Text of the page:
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VCAL Achievement Awards

The VCAL Achievement Awards celebrate outstanding achievements of young people who participate in and complete a VCAL qualification. The awards also recognise the exceptional efforts of committed teachers and community partners who have played significant roles within the VCAL program. The VCAL Achievement Awards take place in Term 2 each year.

The students, schools and their community partners are living examples of excellence in applied learning. They demonstrate that we can and must find diverse ways of challenging, extending and promoting learning for the full range of young people.

The Nominations for VCAL Achievement Awards, class of 2022 are now closed.

Nominations open for VCAL Achievement Awards, class of 2022

Applications are now open for the VCAL Achievement Awards celebrating the class of 2022. Applications close 11.59pm on Friday 18 November, 2022. Please read the Conditions of Entry and Nomination Guidelines below before beginning your nomination.

Conditions of Entry 

Nomination Guidelines 

Your nominee/s must sign the Acceptance of Nomination Form, and this must be submitted along with your nomination below.

Celebrating the Class of 2021

The VCAL Achievement Awards for the class of 2021 were presented in a ceremony at the Edge, Fed Square on Thursday 28 April 2022.

Parliamentary Secretary for Schools, Tim Richardson, participated in the ceremony, praising students for their resilience throughout the pandemic.

Suzy Chandler, Executive Director of Curriculum at VCAA hosted the ceremony with guest speakers Parliamentary Secretary Tim Richardson and Dakota Walker, Wantirna College, recipient of a Senior Work Related Skills award.

Read the student speech by Dakota Walker

Why is there a stigma attached to applied learning?

My senior secondary education through applied learning was rich with experiences – it was challenging. I organised whole school events, presented in front of over 1500 students and negotiated with the principal to pitch my ideas for projects.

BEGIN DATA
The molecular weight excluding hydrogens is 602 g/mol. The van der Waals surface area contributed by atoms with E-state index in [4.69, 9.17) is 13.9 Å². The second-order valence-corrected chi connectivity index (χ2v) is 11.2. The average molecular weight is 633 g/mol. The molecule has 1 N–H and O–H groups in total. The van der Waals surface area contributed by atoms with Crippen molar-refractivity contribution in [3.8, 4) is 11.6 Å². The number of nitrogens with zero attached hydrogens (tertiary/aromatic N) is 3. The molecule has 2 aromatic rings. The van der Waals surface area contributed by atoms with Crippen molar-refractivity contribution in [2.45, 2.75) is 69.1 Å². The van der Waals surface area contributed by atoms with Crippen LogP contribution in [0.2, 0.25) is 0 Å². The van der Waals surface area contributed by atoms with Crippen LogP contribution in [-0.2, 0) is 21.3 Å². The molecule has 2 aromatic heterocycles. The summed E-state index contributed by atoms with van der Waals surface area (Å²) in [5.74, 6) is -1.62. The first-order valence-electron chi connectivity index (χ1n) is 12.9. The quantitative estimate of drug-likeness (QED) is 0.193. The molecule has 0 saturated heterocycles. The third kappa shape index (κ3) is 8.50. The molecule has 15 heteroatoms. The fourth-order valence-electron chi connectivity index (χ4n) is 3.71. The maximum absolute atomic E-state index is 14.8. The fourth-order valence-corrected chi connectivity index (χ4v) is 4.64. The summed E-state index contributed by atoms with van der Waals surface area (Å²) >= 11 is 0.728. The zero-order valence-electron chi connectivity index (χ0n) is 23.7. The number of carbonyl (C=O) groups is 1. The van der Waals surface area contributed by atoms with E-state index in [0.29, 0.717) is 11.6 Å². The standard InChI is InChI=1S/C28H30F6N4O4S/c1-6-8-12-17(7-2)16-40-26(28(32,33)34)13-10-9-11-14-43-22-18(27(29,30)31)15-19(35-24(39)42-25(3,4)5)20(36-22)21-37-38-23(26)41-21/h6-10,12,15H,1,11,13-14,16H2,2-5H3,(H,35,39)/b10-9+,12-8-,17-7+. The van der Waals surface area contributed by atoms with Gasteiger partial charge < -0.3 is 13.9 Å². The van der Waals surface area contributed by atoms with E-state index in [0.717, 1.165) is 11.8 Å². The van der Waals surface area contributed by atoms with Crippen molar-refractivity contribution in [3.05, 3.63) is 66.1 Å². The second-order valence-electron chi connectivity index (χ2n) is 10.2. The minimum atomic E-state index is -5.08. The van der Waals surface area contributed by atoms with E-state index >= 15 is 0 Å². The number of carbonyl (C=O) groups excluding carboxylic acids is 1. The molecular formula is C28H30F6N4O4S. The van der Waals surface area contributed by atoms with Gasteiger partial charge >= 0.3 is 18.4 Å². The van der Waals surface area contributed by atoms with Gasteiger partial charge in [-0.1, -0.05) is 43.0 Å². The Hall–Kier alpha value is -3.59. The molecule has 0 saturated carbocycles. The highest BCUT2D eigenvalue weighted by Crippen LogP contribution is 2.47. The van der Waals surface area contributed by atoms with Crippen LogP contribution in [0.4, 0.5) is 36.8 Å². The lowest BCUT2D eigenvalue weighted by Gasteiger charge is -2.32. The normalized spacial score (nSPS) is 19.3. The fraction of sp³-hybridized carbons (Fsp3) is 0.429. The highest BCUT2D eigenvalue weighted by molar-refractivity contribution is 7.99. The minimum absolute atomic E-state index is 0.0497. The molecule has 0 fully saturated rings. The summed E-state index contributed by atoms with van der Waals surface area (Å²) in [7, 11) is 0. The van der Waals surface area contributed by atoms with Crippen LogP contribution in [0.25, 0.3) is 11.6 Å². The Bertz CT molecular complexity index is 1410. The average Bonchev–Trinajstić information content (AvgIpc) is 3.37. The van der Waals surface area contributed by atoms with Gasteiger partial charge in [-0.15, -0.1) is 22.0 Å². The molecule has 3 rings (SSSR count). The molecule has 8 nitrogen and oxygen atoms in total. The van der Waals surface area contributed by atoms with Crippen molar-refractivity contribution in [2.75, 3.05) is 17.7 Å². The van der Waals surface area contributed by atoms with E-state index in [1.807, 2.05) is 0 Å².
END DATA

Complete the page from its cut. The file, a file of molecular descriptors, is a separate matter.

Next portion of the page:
I investigated multiple career pathways, I experienced success in the workplace, and I am now studying a Diploma of Visual Arts at Swinburne Institute.

I am here today to tell you my applied learning story and challenge the myth that applied learning is the easy option.

I chose VCAL because I knew as a learner, I would be more successful in an environment where I could do more practical work. I saw past students work on topics that were important to me such as buying your first car and moving out home and through my passion for woodwork I wanted to be a carpenter.

I had amazing experiences and opportunities through VCAL but I also faced challenges. In Year 11 I was the only girl in my building and construction class. Because I was a girl people tried to tell me to try cabinet making instead and continually questioned my choice to be a carpenter. I was awarded the Excellence Award for my VET course in building and construction but being the only girl in a male dominated industry, both in the classroom and on the worksite, was tough because there is such a lack of female role models. While in theory we believe that girls can do anything, there is still work to be done to ensure there is equity of choices for all young people in all industries.

The second challenge I encountered was completing Year 12 in 2021. As the VCAL Captain at Wantirna College having the challenge of being a leader during COVID was tough. But it also made me look at the world in alternative ways and having to make a plan a, b, c and sometimes z was a great learning experience.

One of my goals as a VCAL leader was to prove to the VCE students that applied learning was not the easy option. Because of COVID, the VCAL students were given the task of organising all the Year 12 end of year events. And this enabled us to receive huge recognition from our peers and made me really proud when they acknowledged what a fantastic celebration, they had because of the VCAL students.